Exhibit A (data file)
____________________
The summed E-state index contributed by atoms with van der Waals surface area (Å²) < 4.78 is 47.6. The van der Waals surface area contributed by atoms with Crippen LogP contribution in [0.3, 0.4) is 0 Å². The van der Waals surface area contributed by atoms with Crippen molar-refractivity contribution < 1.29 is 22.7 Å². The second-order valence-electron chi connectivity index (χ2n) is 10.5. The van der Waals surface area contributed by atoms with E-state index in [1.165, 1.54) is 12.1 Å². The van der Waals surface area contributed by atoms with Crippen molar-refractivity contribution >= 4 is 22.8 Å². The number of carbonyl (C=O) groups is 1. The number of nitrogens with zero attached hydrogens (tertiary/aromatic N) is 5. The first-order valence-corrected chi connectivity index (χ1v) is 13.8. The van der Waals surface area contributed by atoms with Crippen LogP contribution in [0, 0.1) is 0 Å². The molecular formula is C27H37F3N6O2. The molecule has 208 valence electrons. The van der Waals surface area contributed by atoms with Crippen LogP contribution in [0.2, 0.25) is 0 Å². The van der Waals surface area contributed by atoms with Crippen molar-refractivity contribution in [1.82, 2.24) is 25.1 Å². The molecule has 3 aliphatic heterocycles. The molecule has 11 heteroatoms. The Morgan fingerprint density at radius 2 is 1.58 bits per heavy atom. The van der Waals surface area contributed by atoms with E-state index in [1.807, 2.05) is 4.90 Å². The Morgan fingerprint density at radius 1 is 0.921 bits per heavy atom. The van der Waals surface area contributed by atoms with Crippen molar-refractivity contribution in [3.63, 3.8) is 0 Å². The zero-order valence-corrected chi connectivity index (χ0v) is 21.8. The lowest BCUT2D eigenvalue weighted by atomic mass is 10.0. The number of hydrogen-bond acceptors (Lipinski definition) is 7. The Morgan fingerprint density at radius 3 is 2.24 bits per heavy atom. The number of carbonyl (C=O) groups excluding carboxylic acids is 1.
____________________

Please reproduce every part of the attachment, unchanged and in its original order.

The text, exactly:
The summed E-state index contributed by atoms with van der Waals surface area (Å²) < 4.78 is 47.6. The van der Waals surface area contributed by atoms with Crippen LogP contribution in [0.3, 0.4) is 0 Å². The van der Waals surface area contributed by atoms with Crippen molar-refractivity contribution < 1.29 is 22.7 Å². The second-order valence-electron chi connectivity index (χ2n) is 10.5. The van der Waals surface area contributed by atoms with E-state index in [1.165, 1.54) is 12.1 Å². The van der Waals surface area contributed by atoms with Crippen molar-refractivity contribution >= 4 is 22.8 Å². The number of carbonyl (C=O) groups is 1. The number of nitrogens with zero attached hydrogens (tertiary/aromatic N) is 5. The first-order valence-corrected chi connectivity index (χ1v) is 13.8. The van der Waals surface area contributed by atoms with Crippen LogP contribution in [0, 0.1) is 0 Å². The molecular formula is C27H37F3N6O2. The molecule has 208 valence electrons. The van der Waals surface area contributed by atoms with Crippen LogP contribution in [0.2, 0.25) is 0 Å². The van der Waals surface area contributed by atoms with Crippen molar-refractivity contribution in [1.82, 2.24) is 25.1 Å². The molecule has 3 aliphatic heterocycles. The molecule has 11 heteroatoms. The Morgan fingerprint density at radius 2 is 1.58 bits per heavy atom. The van der Waals surface area contributed by atoms with E-state index in [1.807, 2.05) is 4.90 Å². The Morgan fingerprint density at radius 1 is 0.921 bits per heavy atom. The van der Waals surface area contributed by atoms with Crippen molar-refractivity contribution in [3.63, 3.8) is 0 Å². The zero-order valence-corrected chi connectivity index (χ0v) is 21.8. The lowest BCUT2D eigenvalue weighted by atomic mass is 10.0. The number of hydrogen-bond acceptors (Lipinski definition) is 7. The Morgan fingerprint density at radius 3 is 2.24 bits per heavy atom. The number of carbonyl (C=O) groups excluding carboxylic acids is 1.